Axion Polymers has achieved its Climate Change Agreement (CCA) target; firmly underlining its commitment to energy-efficient production of sustainable low carbon polymer products derived from end-of-life vehicles and waste electrical and electronic equipment.
Two years ago, the Manchester-based plastics recycler was one of the first companies in its sector to sign up to the Government’s current Climate Change Agreement, administered by the Environment Agency. Achieving its CCA target has earned Axion a credit of 1,803 tonnes of CO2 equivalent, which is banked on the EA register. This credit or ‘surplus’ can then be used in future target periods to offset any underachievement.
The current CCA scheme started in April 2013 and will run until 31 March 2023. CCA agreements are voluntary agreements to encourage energy intensive businesses to sign up to energy efficiency targets in return for reductions of up to 90% in the climate change levy on energy bills.
Axion Polymers high-quality 100% recycled Axpoly® plastics, extracted and further refined at its Shredder Waste Advanced Processing Plant (SWAPP) and Salford facilities, offer significant carbon savings of between 50% and 75% when compared with virgin polymers.
Director Keith Freegard commented: “Reducing our energy costs and introducing more efficient processes creates savings for us that we can pass onto our customers and ensure that our output products are really competitive in a tough, price-sensitive market.
“Because we’re in control of the whole value stream from car to finished product, the very act of trying to make our recycled polymers extremely low-impact from an environmental viewpoint also reduces production costs. It’s a winning combination all round that proves carbon does equal cash!”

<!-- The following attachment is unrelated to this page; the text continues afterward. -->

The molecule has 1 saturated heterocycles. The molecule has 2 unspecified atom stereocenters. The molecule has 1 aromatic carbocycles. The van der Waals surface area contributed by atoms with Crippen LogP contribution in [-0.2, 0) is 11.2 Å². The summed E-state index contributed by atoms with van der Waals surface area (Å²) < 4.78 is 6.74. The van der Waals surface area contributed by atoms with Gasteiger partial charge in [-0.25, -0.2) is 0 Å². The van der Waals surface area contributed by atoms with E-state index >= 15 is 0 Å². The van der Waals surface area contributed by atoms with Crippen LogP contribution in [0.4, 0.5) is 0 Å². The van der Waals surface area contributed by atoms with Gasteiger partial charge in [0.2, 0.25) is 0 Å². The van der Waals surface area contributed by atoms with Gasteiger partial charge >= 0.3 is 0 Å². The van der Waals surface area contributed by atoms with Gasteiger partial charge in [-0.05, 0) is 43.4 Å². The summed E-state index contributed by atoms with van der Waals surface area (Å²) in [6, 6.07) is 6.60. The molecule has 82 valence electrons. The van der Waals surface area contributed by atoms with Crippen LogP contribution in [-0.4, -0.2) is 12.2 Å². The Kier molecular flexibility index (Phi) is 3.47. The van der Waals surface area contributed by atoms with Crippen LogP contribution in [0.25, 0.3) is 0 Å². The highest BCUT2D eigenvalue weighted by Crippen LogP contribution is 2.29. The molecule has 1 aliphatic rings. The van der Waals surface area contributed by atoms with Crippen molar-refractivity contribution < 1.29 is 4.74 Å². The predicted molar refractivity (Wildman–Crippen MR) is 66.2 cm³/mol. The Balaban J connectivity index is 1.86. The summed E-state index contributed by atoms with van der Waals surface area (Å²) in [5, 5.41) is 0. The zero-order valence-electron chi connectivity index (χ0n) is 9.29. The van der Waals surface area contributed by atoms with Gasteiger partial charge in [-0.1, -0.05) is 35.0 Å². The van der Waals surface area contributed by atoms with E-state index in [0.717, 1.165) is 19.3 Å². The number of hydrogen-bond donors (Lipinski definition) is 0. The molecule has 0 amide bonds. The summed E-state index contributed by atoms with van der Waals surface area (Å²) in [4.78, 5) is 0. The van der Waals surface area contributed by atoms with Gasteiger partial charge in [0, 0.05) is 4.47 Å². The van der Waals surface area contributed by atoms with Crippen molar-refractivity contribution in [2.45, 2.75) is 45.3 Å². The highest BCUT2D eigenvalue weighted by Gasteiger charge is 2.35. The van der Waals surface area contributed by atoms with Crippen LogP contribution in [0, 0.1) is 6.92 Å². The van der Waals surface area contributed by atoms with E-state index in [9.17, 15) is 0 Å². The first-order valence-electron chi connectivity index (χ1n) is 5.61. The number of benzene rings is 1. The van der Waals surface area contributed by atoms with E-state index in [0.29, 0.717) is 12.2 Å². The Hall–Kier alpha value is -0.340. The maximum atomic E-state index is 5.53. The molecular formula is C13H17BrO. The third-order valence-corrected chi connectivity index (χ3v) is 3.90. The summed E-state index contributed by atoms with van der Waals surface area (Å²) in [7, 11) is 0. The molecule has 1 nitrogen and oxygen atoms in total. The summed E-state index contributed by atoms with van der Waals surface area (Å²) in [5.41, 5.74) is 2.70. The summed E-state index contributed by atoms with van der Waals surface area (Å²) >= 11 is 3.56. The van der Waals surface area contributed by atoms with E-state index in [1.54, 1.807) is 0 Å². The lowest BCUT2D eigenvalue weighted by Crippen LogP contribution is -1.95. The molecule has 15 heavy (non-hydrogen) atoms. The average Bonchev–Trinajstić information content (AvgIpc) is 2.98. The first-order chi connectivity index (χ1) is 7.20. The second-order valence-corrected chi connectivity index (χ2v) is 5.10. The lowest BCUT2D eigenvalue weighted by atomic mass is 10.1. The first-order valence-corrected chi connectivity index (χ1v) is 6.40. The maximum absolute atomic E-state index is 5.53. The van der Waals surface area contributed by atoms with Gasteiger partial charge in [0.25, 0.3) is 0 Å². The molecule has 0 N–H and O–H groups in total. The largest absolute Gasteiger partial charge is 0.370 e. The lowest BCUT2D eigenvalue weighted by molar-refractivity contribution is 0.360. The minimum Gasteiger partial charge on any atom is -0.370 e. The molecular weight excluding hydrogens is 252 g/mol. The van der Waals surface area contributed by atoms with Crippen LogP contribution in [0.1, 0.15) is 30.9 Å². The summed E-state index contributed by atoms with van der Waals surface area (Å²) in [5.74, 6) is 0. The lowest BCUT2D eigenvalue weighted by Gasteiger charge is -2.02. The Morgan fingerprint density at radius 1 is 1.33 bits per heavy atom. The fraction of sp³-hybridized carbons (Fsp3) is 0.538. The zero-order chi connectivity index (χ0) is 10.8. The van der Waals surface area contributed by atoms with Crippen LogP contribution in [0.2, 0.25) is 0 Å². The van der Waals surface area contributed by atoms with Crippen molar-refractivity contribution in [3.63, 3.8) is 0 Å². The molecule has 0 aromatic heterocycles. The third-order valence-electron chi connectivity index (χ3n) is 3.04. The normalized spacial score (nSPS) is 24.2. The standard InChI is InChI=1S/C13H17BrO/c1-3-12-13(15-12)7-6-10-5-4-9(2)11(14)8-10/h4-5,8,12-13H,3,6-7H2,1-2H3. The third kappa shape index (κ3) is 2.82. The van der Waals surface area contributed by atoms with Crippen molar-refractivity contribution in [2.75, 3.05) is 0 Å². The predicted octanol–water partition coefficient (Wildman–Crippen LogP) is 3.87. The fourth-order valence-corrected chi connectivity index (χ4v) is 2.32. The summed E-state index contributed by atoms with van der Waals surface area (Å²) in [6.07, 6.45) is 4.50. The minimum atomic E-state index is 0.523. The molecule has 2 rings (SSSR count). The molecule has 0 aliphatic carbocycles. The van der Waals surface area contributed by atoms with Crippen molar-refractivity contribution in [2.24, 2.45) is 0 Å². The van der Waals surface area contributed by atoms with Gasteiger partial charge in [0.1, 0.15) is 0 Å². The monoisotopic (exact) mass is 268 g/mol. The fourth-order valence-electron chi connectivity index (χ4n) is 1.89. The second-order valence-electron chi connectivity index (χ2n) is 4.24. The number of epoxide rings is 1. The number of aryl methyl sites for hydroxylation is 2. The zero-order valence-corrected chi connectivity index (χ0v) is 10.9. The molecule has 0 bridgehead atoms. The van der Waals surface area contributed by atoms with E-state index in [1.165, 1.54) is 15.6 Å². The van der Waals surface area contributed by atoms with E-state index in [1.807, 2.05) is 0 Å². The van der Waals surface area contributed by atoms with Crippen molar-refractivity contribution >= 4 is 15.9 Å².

In order to accurately measure the benefit of the new process efficiencies, Axion Polymers carried out a detailed ELV plastic Carbon Footprint Analysis to take account of the whole ELV materials recovery loop from the ATF de-pollution stage, through the primary shredding and SWAPP separation plants and during the final refining at Salford to make finished polymer products.
The study showed that by specifying 100% recycled polymers for all the plastic components on a new family compact car, a potential carbon saving of around 400kg CO2 equivalent per vehicle could be achieved when compared to using 100% virgin polymers.
Axion based its calculation on a typical modern hatchback 5-door motor car, weighing 1.25 tonnes and containing approximately 235kgs of polymer, with an average split of 40% polypropylene (PP), 30% polystyrene (PS) and 30% ABS.
Keith added: “Multiply this figure by the 1.5 million or so new vehicles manufactured each year in the UK, and there’s a massive potential for savings in carbon emissions and costs in the automotive sector alone.”
Axion Polymers is part of the Axion Group that develops and operates innovative resource recovery and processing solutions for recycling waste materials. The Group works with a wide range of clients within the recycling and process industries on the practical development of new processing and collection methods.